Implications for Revised Travel Ban

 June 29, 2017

TO:  Vice Presidents, Vice Provosts, Deans, Directors, Department Heads, and Managers
FROM:  Kyle Cavanaugh, Vice President, Administration
RE:  Implications for Revised Travel Ban

On Monday, the U.S. Supreme Court allowed aspects of the revised Presidential Executive Order limiting travel to the United States by foreign nationals from six middle eastern countries to go into effect. The U.S. State Department has now issued guidelines related to the travel ban, which will go into effect at 8 p.m. today.

The travel restrictions are not expected to have a significant impact on Duke due to the provision that allows for foreign nationals from the Libya, Syria, Iran, Somalia, Yemen and Sudan to enter the U.S. if they have “a credible claim of a bona fide relationship with a person or entity in the United States.” Duke officials believe this provision covers students, faculty, and staff who have agreements to study, work, or conduct research at Duke.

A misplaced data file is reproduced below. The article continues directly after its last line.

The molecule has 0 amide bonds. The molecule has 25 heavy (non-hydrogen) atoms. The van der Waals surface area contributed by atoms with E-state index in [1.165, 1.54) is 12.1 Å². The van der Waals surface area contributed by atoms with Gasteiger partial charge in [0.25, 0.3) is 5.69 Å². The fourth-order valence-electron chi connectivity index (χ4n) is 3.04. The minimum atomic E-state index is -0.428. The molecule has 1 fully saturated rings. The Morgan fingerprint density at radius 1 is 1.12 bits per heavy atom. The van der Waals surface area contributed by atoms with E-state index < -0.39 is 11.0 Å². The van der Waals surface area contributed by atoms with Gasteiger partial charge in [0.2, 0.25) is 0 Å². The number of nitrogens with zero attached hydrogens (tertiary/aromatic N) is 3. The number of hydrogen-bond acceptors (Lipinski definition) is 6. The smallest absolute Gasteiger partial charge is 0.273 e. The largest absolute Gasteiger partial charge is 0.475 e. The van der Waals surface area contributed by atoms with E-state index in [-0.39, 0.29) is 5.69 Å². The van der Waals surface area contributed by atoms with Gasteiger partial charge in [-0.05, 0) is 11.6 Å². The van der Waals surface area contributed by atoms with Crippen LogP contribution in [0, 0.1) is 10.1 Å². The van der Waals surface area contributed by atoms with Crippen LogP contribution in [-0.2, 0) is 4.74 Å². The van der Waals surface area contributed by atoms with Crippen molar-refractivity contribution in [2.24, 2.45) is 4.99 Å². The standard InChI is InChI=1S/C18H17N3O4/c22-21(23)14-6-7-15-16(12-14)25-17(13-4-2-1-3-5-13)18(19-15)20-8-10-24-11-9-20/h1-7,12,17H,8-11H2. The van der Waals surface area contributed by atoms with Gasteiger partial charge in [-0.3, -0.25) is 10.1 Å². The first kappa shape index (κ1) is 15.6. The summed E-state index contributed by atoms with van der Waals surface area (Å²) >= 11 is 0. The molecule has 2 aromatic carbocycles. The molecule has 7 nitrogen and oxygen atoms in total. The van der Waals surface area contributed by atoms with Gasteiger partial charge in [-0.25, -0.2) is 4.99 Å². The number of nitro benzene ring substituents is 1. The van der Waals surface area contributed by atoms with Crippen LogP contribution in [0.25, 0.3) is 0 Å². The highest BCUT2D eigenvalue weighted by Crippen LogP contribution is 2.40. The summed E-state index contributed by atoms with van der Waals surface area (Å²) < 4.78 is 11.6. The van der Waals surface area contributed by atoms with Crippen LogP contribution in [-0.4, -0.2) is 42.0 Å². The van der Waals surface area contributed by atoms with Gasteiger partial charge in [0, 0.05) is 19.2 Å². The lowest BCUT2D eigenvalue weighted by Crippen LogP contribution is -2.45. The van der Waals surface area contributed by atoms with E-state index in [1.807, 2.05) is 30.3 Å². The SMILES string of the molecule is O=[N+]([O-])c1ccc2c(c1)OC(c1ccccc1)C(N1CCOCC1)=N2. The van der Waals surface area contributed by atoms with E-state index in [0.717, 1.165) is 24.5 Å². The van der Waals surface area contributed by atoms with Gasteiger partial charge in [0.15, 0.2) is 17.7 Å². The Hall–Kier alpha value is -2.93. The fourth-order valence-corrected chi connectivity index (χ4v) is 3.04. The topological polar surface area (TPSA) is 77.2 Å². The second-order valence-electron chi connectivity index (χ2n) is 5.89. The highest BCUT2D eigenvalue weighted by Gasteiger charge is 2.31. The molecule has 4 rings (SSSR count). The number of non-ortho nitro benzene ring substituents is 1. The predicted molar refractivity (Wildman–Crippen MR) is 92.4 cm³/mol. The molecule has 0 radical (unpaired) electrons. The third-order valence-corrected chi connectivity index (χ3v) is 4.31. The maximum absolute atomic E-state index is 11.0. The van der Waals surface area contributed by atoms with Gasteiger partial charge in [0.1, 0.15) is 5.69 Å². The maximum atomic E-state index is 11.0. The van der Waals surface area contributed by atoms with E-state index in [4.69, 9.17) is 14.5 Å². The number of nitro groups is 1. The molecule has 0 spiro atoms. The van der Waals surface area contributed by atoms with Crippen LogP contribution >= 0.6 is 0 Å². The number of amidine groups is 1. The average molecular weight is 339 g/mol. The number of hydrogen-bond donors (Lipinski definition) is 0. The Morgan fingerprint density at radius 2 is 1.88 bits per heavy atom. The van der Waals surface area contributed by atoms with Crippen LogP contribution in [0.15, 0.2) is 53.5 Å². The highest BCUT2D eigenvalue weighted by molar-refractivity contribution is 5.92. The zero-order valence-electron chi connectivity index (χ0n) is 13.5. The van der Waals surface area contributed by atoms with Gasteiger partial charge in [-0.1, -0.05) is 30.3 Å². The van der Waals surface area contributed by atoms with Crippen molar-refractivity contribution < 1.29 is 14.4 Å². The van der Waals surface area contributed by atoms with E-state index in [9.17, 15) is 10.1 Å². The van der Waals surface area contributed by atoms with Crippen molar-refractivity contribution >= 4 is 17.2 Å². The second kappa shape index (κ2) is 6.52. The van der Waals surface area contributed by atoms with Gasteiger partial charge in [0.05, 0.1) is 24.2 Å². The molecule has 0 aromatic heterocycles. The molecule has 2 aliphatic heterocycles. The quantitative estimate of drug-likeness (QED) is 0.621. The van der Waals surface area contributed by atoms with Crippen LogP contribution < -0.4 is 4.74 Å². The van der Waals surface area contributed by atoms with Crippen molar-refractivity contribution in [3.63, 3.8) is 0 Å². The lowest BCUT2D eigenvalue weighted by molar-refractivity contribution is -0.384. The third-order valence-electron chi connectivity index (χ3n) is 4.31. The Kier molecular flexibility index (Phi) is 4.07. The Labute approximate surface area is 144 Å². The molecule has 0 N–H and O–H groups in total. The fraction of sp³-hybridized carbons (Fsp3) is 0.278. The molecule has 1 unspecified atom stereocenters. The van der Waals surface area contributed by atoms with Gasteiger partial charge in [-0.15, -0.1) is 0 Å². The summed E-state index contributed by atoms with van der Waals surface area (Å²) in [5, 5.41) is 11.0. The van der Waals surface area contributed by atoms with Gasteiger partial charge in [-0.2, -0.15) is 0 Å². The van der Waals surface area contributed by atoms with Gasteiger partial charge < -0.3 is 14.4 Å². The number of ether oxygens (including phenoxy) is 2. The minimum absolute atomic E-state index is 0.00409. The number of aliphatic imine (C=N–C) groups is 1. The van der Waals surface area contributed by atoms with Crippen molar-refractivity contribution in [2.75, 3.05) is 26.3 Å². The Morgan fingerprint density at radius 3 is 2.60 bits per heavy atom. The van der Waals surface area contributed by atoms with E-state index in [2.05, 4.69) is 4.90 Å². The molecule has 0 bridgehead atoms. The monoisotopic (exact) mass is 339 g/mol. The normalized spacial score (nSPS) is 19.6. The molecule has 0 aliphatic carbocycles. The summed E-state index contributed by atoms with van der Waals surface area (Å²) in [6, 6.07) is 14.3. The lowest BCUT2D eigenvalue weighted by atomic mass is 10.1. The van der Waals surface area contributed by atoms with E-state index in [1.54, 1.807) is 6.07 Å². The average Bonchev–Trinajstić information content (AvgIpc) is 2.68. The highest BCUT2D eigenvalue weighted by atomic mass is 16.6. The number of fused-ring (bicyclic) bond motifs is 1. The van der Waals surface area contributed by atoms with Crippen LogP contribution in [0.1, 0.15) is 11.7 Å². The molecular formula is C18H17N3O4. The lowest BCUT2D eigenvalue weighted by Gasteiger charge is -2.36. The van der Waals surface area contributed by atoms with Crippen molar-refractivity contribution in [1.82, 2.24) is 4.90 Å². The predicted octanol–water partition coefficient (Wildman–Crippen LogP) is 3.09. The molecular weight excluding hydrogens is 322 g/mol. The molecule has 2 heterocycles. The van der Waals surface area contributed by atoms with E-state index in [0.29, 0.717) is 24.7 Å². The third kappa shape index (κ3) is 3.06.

The travel ban does not affect individuals from the six countries who already have a visa, and according to the State Department guidelines, the bona-fide relationship covers individuals who have close family members in the United States (e.g. children, parents, in-laws, or spouse).

Under the travel ban, the U.S. will not issue new visas in the next 90 days to anyone from the six countries who cannot establish a “bona fide relationship” and will not issue new visas to Syrian refugees for the next 120 days.

We will continue to monitor this situation closely and post updates to Duke Today and the Visa Services website as more information becomes available.